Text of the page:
Journal of Financial Market Infrastructures

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A cost–benefit analysis of anti-procyclicality: analyzing approaches to procyclicality reduction in central counterparty initial margin models

David Murphy and Nicholas Vause

  • There are two different aspects to initial margin model procyclicality. The first is the tendency of margin models to go too low in very placid markets, creating the potential for large margin increases when markets become more volatile. The second is the potential for models to overreact in high stress, generating large margin calls in short periods of time.
  • These two aspects are captured by the difference between margin in the peak and the trough of the cycle and the size of the largest increase in margin during it, respectively. The paper formalises measures of these aspects.
  • We suggest that initial margin models should be assessed against our proposed procyclicality metrics. If the results are too high, mitigation should be imposed. This could take the form of model recalibration or the use of an explicit anti-procyclicality tool. Thus, regulation should adopt an outcomes-based approach.
  • The cost of procyclicality mitigation is an important factor in deciding on the mitigation chosen. Different tools offer a different balance between procyclicality mitigation and cost. Exploring this balance across time and portfolios gives important insight into the behavior of the alternatives.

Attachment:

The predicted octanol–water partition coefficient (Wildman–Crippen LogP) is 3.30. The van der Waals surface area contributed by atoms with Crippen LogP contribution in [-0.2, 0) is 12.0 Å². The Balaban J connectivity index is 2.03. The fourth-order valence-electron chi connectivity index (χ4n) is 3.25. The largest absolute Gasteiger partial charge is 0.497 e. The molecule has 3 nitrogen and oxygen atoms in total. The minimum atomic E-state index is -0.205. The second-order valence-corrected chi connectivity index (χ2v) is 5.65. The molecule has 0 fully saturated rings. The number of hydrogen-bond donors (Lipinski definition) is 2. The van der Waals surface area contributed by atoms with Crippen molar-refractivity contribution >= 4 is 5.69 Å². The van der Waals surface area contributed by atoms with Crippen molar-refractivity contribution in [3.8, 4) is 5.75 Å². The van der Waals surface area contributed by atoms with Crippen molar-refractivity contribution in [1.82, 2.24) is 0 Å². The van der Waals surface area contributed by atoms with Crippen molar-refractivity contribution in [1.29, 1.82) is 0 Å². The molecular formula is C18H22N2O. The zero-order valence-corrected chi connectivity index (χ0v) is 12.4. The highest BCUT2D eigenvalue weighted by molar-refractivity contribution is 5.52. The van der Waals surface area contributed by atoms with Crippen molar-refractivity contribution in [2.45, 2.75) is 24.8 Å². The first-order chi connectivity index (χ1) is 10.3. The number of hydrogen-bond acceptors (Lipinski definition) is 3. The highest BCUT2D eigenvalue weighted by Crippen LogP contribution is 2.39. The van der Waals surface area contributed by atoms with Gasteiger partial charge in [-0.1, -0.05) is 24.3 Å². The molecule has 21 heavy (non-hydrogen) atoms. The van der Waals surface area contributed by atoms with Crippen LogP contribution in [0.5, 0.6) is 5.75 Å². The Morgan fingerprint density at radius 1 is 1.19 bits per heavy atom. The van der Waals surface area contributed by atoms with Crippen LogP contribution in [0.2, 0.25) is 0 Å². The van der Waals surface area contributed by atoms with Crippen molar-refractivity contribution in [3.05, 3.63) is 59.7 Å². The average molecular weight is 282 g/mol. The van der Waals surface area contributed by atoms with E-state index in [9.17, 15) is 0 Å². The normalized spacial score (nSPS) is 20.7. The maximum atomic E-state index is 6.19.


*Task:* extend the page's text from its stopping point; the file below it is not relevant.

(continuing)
Following a period of relative calm, many derivative users received large margin calls as financial market volatility spiked amidst the onset of the Covid-19 global pandemic in March 2020. This reinvigorated the policy debate about dampening such “procyclicality” of margin requirements. In this paper, we suggest how margin setters and policy makers might measure procyclicality and target particular levels of it by recalibrating parameters in a margin model to reduce its procyclicality or by applying an anti-procyclicality tool. The different options reduce procyclicality by varying amounts, and do so at different costs, which we measure using the average additional margin required over the cycle. This allows us to perform a cost–benefit analysis of the options. We illustrate this using a commonly used type of initial margin model, called filtered historical simulation value at risk. We present the costs and benefits of varying a key model parameter and applying a number of different antiprocyclicality tools to this model, including those in EU legislation. Once margin setters have settled on a model design that manages procyclicality at an acceptable cost, we suggest that they should disclose to their counterparties the behavior of their preferred models, including the potential margin calls they generate in stress, as an aid to liquidity planning.

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